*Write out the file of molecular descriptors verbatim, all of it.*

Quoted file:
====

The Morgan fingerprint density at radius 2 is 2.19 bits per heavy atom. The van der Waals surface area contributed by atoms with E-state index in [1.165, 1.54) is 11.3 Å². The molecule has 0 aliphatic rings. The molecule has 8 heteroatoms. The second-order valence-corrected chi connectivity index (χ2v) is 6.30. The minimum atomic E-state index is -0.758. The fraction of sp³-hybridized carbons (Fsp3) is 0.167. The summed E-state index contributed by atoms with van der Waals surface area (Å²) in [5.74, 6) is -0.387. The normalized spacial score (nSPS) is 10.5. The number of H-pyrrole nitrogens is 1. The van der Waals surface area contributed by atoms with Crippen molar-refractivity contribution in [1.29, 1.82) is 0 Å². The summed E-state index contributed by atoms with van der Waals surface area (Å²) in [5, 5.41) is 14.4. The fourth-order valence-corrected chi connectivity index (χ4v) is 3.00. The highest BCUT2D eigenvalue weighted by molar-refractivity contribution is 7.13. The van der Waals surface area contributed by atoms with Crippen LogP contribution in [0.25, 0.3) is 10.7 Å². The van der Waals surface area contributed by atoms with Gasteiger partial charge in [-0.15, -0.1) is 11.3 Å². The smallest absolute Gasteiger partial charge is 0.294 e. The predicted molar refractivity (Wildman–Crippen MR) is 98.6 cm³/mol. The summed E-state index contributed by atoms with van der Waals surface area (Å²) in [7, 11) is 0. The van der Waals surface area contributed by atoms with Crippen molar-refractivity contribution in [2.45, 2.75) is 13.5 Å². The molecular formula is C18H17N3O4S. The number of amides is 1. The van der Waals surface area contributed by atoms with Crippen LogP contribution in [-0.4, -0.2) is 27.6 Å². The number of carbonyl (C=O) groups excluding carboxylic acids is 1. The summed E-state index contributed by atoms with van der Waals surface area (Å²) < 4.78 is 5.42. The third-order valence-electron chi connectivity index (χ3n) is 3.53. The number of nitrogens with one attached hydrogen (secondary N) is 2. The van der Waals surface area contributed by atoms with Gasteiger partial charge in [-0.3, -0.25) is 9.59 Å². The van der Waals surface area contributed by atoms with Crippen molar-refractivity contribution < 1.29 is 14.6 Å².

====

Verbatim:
The Morgan fingerprint density at radius 2 is 2.19 bits per heavy atom. The van der Waals surface area contributed by atoms with E-state index in [1.165, 1.54) is 11.3 Å². The molecule has 0 aliphatic rings. The molecule has 8 heteroatoms. The second-order valence-corrected chi connectivity index (χ2v) is 6.30. The minimum atomic E-state index is -0.758. The fraction of sp³-hybridized carbons (Fsp3) is 0.167. The summed E-state index contributed by atoms with van der Waals surface area (Å²) in [5.74, 6) is -0.387. The normalized spacial score (nSPS) is 10.5. The number of H-pyrrole nitrogens is 1. The van der Waals surface area contributed by atoms with Crippen molar-refractivity contribution in [1.29, 1.82) is 0 Å². The summed E-state index contributed by atoms with van der Waals surface area (Å²) in [5, 5.41) is 14.4. The fourth-order valence-corrected chi connectivity index (χ4v) is 3.00. The highest BCUT2D eigenvalue weighted by molar-refractivity contribution is 7.13. The van der Waals surface area contributed by atoms with Crippen LogP contribution in [0.25, 0.3) is 10.7 Å². The van der Waals surface area contributed by atoms with Gasteiger partial charge in [-0.15, -0.1) is 11.3 Å². The smallest absolute Gasteiger partial charge is 0.294 e. The predicted molar refractivity (Wildman–Crippen MR) is 98.6 cm³/mol. The summed E-state index contributed by atoms with van der Waals surface area (Å²) in [7, 11) is 0. The van der Waals surface area contributed by atoms with Crippen molar-refractivity contribution in [2.45, 2.75) is 13.5 Å². The molecular formula is C18H17N3O4S. The number of amides is 1. The van der Waals surface area contributed by atoms with Crippen LogP contribution in [-0.4, -0.2) is 27.6 Å². The number of carbonyl (C=O) groups excluding carboxylic acids is 1. The summed E-state index contributed by atoms with van der Waals surface area (Å²) < 4.78 is 5.42. The third-order valence-electron chi connectivity index (χ3n) is 3.53. The number of nitrogens with one attached hydrogen (secondary N) is 2. The van der Waals surface area contributed by atoms with Gasteiger partial charge in [-0.3, -0.25) is 9.59 Å². The van der Waals surface area contributed by atoms with Crippen molar-refractivity contribution < 1.29 is 14.6 Å².